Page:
Four ways bias hair shows up in the workplace

When striving to create an equitable and justice-oriented workplace, it is important to examine the unique forms of oppression that different communities face in order to develop interventions that address workplace harms. A pervasive issue that doesn’t get enough attention is hair discrimination and the specific ways in which this type of bias manifests itself in the workplace. The bias that Afro-textured hair and Afrocentric/Black hairstyles face is the product of an anti-Black system. The term “black hair” in this article will be used to refer to both Afro-textured hair and Afrocentric/Black hairstyles. This article seeks to explore four ways in which hair bias manifests itself in the workplace and provides suggestions for creating a fairer workplace for everyone.

1. Discriminatory policies. Many workplaces have specific policies on professionalism and appearance expectations that can have a disparate impact, or unintended discrimination, for black employees. Grooming policies that include vague requirements on “professional” hairstyles should be updated to specifically describe what hairstyles are acceptable (and why). It’s important to keep in mind that leadership and customer preference are not valid justification for banning black hair. If you have an employment policy that restricts a hairstyle like braids, for example, is there a valid reason why braids would prevent an employee from carrying out their duties? Have an equity consultant periodically evaluate employment policies and practices to make sure they don’t unintentionally discriminate against any part of your workforce.

2. Hiring bias. Dark hair can trigger an individual’s unconscious biases and make a candidate less desirable to employers. Unsurprisingly, black women with black hairstyles received negative ratings when applying for jobs, according to a 2020 research study. Over the decades, there have been a plethora of cases where job applicants have been denied jobs because of black hairstyles, including the recent cases of Jeffrey Thornton and Chastity Jones. Employers should ensure that hiring practices are objective and anti-racist, and that tools like rubrics or scorecards are used during the hiring process. There is still a lack of understanding when it comes to black hair discrimination – recruitment professionals should also receive training on black hair discrimination and the ways it can manifest in the workplace.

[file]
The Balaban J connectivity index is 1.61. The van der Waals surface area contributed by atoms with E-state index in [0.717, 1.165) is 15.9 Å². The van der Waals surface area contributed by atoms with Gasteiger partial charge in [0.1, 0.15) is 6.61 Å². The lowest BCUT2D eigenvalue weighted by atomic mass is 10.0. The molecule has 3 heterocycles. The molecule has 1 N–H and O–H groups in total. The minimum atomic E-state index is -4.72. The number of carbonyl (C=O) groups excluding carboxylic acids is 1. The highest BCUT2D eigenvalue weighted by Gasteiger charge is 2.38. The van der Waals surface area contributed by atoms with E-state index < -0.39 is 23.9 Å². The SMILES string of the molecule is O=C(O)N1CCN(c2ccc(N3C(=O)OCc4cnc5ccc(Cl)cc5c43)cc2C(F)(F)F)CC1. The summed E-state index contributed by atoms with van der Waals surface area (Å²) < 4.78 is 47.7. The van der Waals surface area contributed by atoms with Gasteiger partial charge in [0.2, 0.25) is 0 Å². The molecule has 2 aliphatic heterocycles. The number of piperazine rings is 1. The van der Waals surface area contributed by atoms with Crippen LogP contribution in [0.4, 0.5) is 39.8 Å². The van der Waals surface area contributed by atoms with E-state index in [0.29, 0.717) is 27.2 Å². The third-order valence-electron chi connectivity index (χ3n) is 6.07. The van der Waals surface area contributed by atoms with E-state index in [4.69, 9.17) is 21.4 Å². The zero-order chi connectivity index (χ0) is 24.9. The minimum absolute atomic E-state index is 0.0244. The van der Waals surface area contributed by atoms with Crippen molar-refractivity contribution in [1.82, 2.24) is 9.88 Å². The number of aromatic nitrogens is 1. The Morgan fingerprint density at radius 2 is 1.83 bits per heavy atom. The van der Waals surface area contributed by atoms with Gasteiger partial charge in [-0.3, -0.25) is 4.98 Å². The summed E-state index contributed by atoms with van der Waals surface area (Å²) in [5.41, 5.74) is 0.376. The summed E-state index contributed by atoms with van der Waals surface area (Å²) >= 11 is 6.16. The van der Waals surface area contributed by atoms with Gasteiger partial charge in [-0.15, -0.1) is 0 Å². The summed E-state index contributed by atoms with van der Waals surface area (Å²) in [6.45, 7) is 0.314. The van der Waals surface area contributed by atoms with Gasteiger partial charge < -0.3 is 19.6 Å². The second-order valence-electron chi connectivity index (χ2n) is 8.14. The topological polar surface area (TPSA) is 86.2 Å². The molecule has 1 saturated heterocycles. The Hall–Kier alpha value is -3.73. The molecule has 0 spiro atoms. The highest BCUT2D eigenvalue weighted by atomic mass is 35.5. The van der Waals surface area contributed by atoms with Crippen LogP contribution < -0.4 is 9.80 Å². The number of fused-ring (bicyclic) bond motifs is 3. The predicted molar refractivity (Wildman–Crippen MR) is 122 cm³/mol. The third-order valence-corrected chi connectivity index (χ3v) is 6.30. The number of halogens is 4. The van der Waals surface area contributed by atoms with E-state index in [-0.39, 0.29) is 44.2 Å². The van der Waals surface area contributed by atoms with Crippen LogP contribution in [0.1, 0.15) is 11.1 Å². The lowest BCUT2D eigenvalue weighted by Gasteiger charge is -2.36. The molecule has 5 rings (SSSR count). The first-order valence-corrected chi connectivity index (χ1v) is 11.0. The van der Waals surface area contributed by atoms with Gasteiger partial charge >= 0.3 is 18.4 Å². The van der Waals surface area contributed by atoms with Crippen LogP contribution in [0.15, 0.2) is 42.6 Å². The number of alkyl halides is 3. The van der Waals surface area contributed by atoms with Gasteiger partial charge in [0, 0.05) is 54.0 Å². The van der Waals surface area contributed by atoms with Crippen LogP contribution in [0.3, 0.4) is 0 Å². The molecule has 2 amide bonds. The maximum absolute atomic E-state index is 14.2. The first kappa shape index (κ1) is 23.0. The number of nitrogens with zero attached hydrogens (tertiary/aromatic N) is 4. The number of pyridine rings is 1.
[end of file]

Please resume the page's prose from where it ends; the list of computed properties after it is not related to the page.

3. Microaggressions. In addition to discriminatory policies and unconscious biases that creep into the hiring process, black employees also experience hair-related microaggressions. Before the pandemic, black employees were being asked by non-black employees if their hair could be affected. Even in a remote work environment, these racial microaggressions continue. Black employees may be asked about a new hairstyle they’re wearing or questioned about whether their hair is real. It’s not often asked how these kinds of questions can make a person feel different and dehumanized – these questions are rarely asked of non-black colleagues. Microaggression workshops should be offered and should include an exploration of black hair-related microaggressions and their impact on employees on the receiving side.

4. Unfair treatment. A hairstyle deemed “too black” can not only thwart a person’s likelihood of being hired, but the discrimination continues once an employee is hired into a workplace. Black employees who switch from a more “professional” hairstyle (read: white/Eurocentric) to a black hairstyle find that they may experience unfair treatment from leaders and their peers. In addition to hiring biases, some employees were fired for their black hair. There are several cases that further illustrate this, including the stories of Brittany Noble Jones and Imani Jackson. It is easy to hide discrimination under the guise of poor performance. Performance appraisal processes should be as impartial as possible. Similar to the tools used in job interviews to make the process fairer, performance reviews should include objective practices like benchmarking and employee scorecards. If black hair somehow violates workplace policies, there should be a legitimate business reason the policy is in place. It’s important for employers to be aware of legislation like the CROWN Act, which provides statewide protections against discrimination based on race.